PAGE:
Designing of bioceramics with bonelike structures tailored for different orthopaedic applications


Innovative methods for the production of porous bioceramics for implants with tailored pore volume fractions, pore sizes, pore size distributions and pore interconnectivity have been developed. The average pore sizes can vary from a few micrometers to more than one millimeter, therefore fulfilling all the needs required for components used in implantology. The methods combine in a suitable way the knowledge coming from different areas in the field of colloid and interface science, namely, on the processing of ceramic materials by traditional colloidal shaping techniques such as slip casting with a number of new direct consolidation techniques, which transform the fluid hydroxyapatite (HA) based suspensions into rigid bodies, and particularly the expertise in the production of porous ceramics by different techniques. Slip casting was preferably used for designing the cortical part of the bone, while direct consolidation techniques were used to "freeze" tailored foamy structures or suspensions containing different kinds of organic inclusions of suitable sizes and amounts that generate pores after burning out.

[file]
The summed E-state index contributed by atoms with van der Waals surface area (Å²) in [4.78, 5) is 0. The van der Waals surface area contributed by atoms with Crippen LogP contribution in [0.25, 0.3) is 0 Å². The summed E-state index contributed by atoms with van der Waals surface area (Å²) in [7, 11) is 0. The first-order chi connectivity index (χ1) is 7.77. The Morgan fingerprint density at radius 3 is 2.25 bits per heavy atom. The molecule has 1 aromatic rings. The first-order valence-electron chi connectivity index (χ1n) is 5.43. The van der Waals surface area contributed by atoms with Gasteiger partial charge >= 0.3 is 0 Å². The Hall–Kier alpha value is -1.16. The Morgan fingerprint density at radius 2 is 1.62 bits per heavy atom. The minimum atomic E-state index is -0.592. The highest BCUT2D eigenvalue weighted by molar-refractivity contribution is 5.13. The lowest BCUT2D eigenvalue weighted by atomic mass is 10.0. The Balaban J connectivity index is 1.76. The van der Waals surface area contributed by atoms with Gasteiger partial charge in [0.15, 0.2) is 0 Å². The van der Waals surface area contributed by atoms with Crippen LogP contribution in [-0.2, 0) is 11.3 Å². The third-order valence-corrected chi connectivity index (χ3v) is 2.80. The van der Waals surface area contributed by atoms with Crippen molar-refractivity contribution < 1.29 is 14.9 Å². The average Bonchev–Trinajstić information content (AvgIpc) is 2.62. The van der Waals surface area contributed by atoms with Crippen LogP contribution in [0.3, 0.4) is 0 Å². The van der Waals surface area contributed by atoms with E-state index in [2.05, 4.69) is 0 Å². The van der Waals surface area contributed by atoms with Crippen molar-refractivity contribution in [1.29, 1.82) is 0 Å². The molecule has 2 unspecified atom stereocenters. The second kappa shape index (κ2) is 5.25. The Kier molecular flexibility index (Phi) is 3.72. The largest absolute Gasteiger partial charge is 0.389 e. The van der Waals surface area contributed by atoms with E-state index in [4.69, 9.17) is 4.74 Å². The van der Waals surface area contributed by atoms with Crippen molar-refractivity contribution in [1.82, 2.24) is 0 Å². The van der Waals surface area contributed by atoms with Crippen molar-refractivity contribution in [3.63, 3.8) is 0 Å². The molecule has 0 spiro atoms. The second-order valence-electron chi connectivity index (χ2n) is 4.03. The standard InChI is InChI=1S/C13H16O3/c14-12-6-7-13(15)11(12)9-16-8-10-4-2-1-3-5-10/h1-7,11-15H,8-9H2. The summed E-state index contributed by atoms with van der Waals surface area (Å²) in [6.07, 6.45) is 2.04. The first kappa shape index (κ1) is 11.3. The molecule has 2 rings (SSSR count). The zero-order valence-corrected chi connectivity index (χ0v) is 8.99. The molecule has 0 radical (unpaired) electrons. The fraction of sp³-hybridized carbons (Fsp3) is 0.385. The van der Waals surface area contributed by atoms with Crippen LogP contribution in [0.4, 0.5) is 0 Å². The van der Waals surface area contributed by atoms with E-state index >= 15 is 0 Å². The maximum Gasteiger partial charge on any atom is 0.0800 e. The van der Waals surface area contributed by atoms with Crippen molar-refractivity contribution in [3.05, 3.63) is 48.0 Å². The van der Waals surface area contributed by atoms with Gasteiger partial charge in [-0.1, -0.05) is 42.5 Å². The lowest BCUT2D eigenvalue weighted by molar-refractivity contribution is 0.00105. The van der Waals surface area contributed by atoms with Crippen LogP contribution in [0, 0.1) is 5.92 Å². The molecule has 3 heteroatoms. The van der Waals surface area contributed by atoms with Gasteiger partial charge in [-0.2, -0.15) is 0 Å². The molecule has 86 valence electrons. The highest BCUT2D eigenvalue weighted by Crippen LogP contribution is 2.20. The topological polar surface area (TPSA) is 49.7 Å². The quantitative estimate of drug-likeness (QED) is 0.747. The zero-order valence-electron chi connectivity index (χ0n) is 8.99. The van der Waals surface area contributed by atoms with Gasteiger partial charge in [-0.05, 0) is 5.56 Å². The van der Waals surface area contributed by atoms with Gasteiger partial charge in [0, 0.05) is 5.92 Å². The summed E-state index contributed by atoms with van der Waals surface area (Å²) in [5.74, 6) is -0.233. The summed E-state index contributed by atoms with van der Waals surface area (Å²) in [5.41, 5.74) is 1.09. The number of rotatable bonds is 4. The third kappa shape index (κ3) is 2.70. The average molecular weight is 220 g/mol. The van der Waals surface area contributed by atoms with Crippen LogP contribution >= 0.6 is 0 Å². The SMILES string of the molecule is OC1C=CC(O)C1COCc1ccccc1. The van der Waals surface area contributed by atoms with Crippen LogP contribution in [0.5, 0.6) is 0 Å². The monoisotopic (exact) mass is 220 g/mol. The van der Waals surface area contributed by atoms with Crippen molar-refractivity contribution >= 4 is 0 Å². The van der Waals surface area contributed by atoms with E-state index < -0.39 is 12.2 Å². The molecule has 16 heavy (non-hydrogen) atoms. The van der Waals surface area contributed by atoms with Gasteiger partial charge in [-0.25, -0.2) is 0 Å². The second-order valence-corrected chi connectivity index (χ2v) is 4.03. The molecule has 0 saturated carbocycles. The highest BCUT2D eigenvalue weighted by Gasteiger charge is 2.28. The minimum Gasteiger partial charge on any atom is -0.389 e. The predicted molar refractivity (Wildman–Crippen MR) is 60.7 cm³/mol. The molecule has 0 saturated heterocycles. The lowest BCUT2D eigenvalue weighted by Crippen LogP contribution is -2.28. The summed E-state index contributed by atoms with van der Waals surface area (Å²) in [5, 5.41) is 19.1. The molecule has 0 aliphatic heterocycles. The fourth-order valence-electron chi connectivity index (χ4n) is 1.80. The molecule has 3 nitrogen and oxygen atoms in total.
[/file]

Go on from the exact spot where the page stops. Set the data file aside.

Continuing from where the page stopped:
subject category

Engineering; Materials Science


Lemos, AF; Ferreira, JMF

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